Electric vehicles (EVs) is the auto industry buzzword these days, pushed by governments and legislation worried about climate change. Cities, countries and carmakers have all pledged to discontinue the internal combustion engine that has served us for well over a century. Locally, in the recently tabled Budget 2022, Malaysia announced a waiver of tax and duties for imported EVs.
ICE is dirty, EV is clean, so the theory goes. No argument there, if one solely looks at tailpipe emissions – EVs don’t even have tailpipes because there’s no combustion and the subsequent release of gases going on, unlike the burning of petrol and diesel to move pistons.
However, not many are questioning the source of electricity powering the EVs. If you’re an EV proponent because of the right reasons – the environment, and not because it’s the in thing (like a cool toy) or because premium EVs boast high performance and prestige – surely the question of how clean is your electric source matters, no?
The burning of coal to generate electricity is universally accepted as a dirty method, and it was a major point of contention at the recent COP26 summit, where world leaders trashed out climate deal. According to a Thomson Reuters report, in the US, around 30% of electricity is generated by coal, and in China, it’s double that. Globally, roughly 37% of the world’s electricity comes from coal-fired plants. So, while EVs release no emissions at the tailpipe level, are they truly good for the planet as things stand?
Perodua president and CEO Datuk Zainal Abidin Ahmad was posed that question at the recent 2022 Myvi facelift media preview, and he pointed to the well-to-wheel approach in looking at carbon neutrality. Well stands for oil well in an ICE vehicle, which you can substitute with electricity source for EVs, and well-to-wheel means looking at emissions from the whole chain, and not just at the car’s tailpipe.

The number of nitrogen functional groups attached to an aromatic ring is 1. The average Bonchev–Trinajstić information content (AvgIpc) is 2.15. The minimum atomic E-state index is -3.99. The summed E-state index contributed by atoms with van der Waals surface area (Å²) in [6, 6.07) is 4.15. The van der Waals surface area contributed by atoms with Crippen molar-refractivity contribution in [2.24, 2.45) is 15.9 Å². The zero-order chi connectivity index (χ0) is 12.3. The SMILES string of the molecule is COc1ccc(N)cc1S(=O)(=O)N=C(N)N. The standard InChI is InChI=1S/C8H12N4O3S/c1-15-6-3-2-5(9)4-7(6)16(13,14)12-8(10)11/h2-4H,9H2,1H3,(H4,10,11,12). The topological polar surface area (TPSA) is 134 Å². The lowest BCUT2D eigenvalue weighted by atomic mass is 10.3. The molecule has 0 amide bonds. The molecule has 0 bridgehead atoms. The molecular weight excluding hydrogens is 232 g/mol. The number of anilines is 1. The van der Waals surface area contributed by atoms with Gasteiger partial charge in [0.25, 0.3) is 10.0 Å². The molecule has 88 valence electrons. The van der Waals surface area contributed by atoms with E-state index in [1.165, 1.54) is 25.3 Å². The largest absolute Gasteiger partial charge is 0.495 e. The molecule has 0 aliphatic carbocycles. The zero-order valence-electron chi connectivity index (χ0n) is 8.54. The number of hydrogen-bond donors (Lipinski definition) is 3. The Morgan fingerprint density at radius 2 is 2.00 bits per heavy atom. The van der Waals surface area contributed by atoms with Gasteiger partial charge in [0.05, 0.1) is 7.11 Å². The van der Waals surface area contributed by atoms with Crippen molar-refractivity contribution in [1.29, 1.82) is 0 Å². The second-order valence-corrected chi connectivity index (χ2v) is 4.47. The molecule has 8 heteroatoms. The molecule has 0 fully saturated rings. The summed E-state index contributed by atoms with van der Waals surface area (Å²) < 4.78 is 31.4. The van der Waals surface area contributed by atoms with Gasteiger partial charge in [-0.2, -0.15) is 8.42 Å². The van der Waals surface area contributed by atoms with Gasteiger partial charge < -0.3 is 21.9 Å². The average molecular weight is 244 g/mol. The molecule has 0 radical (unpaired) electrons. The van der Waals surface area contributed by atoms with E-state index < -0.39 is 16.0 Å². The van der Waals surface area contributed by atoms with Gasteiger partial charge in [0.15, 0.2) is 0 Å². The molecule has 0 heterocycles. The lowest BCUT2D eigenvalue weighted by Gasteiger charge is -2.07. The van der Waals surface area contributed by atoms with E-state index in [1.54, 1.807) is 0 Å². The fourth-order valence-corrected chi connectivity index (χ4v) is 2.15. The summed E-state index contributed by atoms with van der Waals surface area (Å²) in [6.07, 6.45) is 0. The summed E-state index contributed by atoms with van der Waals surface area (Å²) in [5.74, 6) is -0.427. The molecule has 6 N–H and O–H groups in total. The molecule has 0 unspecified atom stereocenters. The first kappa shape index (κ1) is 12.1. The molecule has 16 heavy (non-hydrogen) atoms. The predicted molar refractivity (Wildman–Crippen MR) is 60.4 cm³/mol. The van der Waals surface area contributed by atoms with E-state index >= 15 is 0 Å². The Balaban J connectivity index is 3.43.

“I always say from well to wheel. The first thing that we need to do is we have to make sure that we achieve carbon neutral not in the product – which is the EV – but the production process, which is our factory, the production of energy generation,” he said, adding the production process to the conversation.
The government is nudging the local auto industry towards electric, as shown by the tax-free EV move, but Zainal is calling for a wider approach. “We’ve done our study. Although it’s good that the government announced the incentives to entice the market for EVs, based on the current scenario of the Malaysian automotive industry, I think the takers will be less. But we’re telling the government, let’s not look (solely at) EVs as the way forward for the automotive industry.
“Based on our calculation, EV and hybrid – because we’re depending on burning of coal for 50% energy source – HEV (hybrid) is still the best for Malaysia if you’re talking about being environmentally friendly,” he declared, before emphasising on carbon neutrality again.
“I believe what the government is saying (with this tax-free EV move) is let’s get the economy ball rolling, but at the same time the government would like to push a carbon neutral policy – as mentioned by the prime minister, Malaysia is very much committed to achieve carbon neutrality by 2050, and we’re working together with the government, moving towards the guidelines given by them.
“We’ve established our own carbon neutral organisation, so called, to ensure that whatever we do – EV, hybrid, total production, source of energy – we’ll never forget bout carbon neutral,” the P2 chief said.